A Moment of Clarity from Richard Dawkins

New Atheist activist Richard Dawkins is caught off guard when asked about free will. Because of this, he answers in a remarkably candid manner (sidekick Lawrence Krauss also answers, but he comes across as babbling).

The transcript of Dawkins’ response is below the fold.

It’s a question that I dread actually because I don’t have a very well thought out view about it. I think that, I mean I have a materialist view of the world, I think that things are determined in a rational way by antecent events, and so, THAT convinced me to the view that when I think I have free will, I’m deluding myself. My brain states are determined by physical events. And yet that seems to contradict the very powerful subjective impression that we all have, that we do have free will.

As you can see, the “materialist view of the world” is what causes Dawkins to deny free will. He is precisely correct. It’s “the materialist view of the world” vs. the “powerful subjective impression that we all have.” Dawkins embraces the materialist view of the world and thus dismisses his subjective experience as a delusion. Me? I embrace my subjective experience and thus dismiss the materialist view of the world as the delusion.

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5 Responses to A Moment of Clarity from Richard Dawkins

  1. GeoffSmith says:

    Dawkins is right to note that one of the prime evidences for free-will is the subjective impression. I would go further though and note that the ‘subjective impression of free will’ is precisely the experience we must interpret. It’s weird to say, “I have the most immediate possible observation of personal freedom” and simultaneously say, “Every thing I know about the world contradicts the theory of free-will.” The mistake is that people suppose that the data (I make choices) is the theory (there is a thing out there called a free-will).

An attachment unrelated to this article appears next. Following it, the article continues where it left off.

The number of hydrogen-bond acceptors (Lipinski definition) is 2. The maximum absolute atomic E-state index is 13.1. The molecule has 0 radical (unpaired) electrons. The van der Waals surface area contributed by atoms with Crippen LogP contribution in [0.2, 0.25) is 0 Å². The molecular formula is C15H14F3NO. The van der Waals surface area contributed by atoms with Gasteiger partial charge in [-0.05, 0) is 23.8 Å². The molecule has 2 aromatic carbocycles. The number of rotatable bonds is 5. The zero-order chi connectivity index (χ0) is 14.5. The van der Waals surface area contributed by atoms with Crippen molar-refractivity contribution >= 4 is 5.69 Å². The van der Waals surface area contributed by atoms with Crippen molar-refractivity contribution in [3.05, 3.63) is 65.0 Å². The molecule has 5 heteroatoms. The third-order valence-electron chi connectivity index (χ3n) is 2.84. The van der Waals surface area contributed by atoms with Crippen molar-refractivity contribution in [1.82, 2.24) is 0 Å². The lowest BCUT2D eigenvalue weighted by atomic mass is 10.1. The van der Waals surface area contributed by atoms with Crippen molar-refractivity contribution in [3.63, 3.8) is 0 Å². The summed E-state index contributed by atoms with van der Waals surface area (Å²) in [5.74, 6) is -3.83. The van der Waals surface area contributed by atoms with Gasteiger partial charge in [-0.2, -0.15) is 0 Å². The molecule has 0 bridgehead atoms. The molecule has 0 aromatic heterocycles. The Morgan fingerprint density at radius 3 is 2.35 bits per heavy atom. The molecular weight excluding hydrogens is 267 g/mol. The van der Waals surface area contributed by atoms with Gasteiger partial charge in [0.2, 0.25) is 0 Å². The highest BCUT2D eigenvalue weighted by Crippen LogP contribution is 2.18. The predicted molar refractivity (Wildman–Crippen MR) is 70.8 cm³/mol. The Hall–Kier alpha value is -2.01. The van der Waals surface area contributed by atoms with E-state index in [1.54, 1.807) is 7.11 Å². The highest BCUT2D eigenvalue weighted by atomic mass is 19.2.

2. Tim Moore says:

    More concerning is if Dawkin’s views are merely the result of antecedent physical events. I just can’t see any motivation then for me to believe anything he says.

  3. Kevin says:

    I just love how they shoot themselves down. It’s hard to call people irrational for not believing what the Dawkins brand of atheists does when neither the theist nor the atheist has any choice in what they believe, which blows the entire New Atheist movement out of the water. I suppose the atheist would counter with they have no choice but to be a conceited blowhard toward Christians, which is logically consistent I suppose.

  4. John Peters says:

    It also doesn’t give them any room for morality. We cannot say that a person is immoral unless they have some way of acting otherwise.

  5. UpstateIslandersFan says:

    “I think that…things are determined in a rational way by antecedent events…When I think that I have free will…I am deluding myself.”

    What I find so weird is the unexamined belief that physical events can create the rationality that Dawkins believes he embodies. I think that if you want to hold to a physicalist view you can’t argue for morality or even actions that have objective meaning. In fact, the idea of a delusion seems strange because it implies a self and not simply a self, but a self that has a grasp of abstract truth. I think if you are going to hold these views it is far better to eliminate everything down to bare bones physical causation and dispense with the idea that there is really any deep truth you have access to.

    I really despise these men. Certainly, I don’t wish them any ill will but the nastiness and pompousness they exude is just too much. I feel sorry for the cheesy looking table on the stage for having to stand between them.

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